- /Plastic Straws Have Become
Plastic Straws Have Become
Plastic straws have become an important part of today’s society and for this reason, these hollow, thin plastics are often taken for granted. The movement to ban straws focuses on plastic pollution and how it negatively affects the environment and our species. Plastics have become a huge part of everyday life as it has helped innovate today’s society. However, the obsession and infatuation people have for plastics has led to disastrous consequences. Due to this, banning plastic straws has become an important and progressing issue. Despite this issue has not become a definite policy, it has made changes in some states, as they have taken initiative to pass legislations in order to try to prevent single use of plastics. This developing movement not only focuses on banning of plastic straws itself, but also banning single use plastics.
Unit One: Federalism, Freedom vs. Security
The movement to ban straws is mostly a state issue. Straw bans are being taken by individual cities, businesses, and states around the country and the world. States are working towards passing legislations that prevent restaurants from providing customers with straws upon request. This campaign is not only happening in the United States, but all around the world. According to Boston’s Radio News Station, “In the U.S. and Canada, the bans are being taken up by individual cities, like Malibu, California, and Vancouver, British Columbia”(“Americans Throw Out Millions Of Plastic Straws Daily. Here’s What’s Being Done About It.”). Some cities such as San Francisco have begun to ban straws and legislations are being passed to prohibit full service dining restaurants from voluntarily providing straws to customers. This campaign also addresses the balance between freedom and security as it affects the consumer’s freedom in order to protect the environment. Banning straws prevents people from utilizing a straw for hygiene or convenience purposes in order ensure a healthy environment. In cities such as San Francisco, consumers must give up the freedom to use a straw so that the environment can be more secure and protected, which has cultivated controversy.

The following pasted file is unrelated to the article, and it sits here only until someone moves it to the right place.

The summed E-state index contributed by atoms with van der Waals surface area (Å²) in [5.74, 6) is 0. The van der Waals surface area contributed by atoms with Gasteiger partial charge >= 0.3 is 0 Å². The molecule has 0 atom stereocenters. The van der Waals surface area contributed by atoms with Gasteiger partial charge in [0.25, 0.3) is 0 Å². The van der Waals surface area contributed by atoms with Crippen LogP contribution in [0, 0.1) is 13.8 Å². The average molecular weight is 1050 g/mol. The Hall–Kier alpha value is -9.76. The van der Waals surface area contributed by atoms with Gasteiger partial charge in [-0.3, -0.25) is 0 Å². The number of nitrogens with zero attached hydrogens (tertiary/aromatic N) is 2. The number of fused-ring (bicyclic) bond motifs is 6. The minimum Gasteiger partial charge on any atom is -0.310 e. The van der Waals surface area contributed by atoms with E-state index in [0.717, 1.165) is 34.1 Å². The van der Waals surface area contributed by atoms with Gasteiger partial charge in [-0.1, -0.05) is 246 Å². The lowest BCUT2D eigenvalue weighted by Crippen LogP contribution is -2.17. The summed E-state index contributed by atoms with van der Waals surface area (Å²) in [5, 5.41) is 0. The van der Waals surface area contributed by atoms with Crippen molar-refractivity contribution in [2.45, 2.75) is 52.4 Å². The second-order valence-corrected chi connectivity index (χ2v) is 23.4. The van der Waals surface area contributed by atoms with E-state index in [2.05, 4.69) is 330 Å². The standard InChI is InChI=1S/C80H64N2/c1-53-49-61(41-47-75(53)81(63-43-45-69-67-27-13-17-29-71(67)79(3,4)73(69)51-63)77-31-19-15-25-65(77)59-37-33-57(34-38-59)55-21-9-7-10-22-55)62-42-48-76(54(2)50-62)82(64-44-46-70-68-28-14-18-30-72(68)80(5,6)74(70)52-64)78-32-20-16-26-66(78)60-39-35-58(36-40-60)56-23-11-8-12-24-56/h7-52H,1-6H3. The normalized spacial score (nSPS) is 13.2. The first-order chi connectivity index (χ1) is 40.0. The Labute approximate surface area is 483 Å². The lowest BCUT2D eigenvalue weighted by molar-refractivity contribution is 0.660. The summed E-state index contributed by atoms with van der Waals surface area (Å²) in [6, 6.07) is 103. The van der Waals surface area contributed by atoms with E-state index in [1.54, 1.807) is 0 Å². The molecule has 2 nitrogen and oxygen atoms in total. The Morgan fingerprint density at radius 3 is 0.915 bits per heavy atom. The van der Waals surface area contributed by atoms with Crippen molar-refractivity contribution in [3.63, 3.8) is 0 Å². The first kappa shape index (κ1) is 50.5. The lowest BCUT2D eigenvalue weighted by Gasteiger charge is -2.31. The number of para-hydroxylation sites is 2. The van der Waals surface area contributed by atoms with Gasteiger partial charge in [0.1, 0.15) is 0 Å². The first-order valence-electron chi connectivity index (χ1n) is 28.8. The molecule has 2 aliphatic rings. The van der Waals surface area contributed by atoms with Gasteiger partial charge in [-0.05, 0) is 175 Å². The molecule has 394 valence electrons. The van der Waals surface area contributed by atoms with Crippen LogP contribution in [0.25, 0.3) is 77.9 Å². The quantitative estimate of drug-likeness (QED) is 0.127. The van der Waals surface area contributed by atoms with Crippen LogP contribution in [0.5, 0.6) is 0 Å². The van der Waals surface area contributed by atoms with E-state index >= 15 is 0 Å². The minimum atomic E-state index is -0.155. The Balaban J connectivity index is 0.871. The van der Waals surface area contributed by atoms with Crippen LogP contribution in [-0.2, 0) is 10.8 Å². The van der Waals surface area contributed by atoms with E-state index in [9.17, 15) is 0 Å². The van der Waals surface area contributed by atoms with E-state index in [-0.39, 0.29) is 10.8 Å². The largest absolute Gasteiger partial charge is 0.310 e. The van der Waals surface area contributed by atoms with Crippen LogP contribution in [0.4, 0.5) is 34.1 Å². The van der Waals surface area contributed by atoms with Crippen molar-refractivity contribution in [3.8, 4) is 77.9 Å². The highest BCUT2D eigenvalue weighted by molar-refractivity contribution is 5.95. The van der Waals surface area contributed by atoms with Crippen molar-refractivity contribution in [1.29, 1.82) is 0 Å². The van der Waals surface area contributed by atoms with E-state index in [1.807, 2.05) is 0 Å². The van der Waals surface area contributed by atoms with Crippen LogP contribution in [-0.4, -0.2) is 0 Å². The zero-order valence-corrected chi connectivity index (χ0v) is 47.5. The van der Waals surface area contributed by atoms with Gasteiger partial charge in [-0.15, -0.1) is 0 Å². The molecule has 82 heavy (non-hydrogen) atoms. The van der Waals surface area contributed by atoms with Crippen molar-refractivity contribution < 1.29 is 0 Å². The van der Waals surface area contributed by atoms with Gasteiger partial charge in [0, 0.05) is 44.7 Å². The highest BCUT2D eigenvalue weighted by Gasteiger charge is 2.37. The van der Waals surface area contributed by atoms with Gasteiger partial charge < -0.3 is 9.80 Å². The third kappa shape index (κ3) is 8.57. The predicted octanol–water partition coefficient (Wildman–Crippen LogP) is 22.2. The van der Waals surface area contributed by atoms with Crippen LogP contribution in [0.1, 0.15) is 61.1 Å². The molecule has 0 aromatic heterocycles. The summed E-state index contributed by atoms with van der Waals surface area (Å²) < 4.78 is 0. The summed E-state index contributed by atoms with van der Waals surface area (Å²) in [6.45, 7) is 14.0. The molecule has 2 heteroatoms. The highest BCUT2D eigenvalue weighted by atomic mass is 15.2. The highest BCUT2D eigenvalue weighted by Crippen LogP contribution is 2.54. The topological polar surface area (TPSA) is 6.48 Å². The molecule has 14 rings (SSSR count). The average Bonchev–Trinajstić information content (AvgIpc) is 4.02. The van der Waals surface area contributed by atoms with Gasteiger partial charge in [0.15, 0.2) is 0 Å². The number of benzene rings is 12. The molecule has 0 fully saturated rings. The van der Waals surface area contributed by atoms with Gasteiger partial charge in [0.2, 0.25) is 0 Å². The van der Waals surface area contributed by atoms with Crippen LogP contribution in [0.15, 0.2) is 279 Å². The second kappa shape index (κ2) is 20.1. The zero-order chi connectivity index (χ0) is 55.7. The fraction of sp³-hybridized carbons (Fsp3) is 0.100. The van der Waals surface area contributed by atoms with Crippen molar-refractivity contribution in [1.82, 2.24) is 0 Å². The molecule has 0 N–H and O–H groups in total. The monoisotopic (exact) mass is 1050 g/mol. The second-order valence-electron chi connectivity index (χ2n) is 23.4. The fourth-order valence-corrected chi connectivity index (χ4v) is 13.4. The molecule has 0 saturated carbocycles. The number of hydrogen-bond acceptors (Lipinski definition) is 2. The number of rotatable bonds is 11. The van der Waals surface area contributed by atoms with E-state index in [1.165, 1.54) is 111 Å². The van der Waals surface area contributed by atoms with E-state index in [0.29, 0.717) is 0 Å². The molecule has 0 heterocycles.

Unit 2: Linkage Institutions
When examining the different contentions about banning straws, such linkage institutions like public online polls, media coverage, campaigning were all involved. An online poll conducted by a political website, The Hill, “surveyed 2,000 adults nationwide from August 14-16, found, however, that respondents were less supportive of government intervention on straw use”(Green). The online poll collected data that 48 percent of the respondents supported local band on plastic straws, while 42 percent opposed (Green). Among the division that supported local bans, 56 percent of the voters were Democrats and 41 percent were Republicans (Green). This data shows that most people do not want the government to be involved with the movement and they rather have the straws be banned from the local to statewide bans. Another online poll was taken by Morning Consult, a market researcher company, where they surveyed whether the public believed that banning straws was ineffective or effective. Although large corporations such as Starbucks and Walt Disney are beginning to phase out the use of plastic straws, about half of the consumers said that they do not believe businesses are doing enough to reduce plastic waste. Whereas, the poll conducted that “66% said they would have a more favorable view of a company that has a new recycling policy to reduce plastics”(Sabin). A company that takes initiative and begins to reduce their plastic waste, will have a more favorable impression. The Morning Consult also conducted that about 58 percent of the consumers believed that banning straws would become effective in reducing plastic debris (Sabin). Overall, the polls conducted that the public does not think that campaigns and corporations are doing enough to reduce plastic waste, but do believe that eliminating plastic straws will help cut waste. Through the data collected, the campaign about plastic straws is not progressing as quickly due to factors such as the inconsistent cover stories.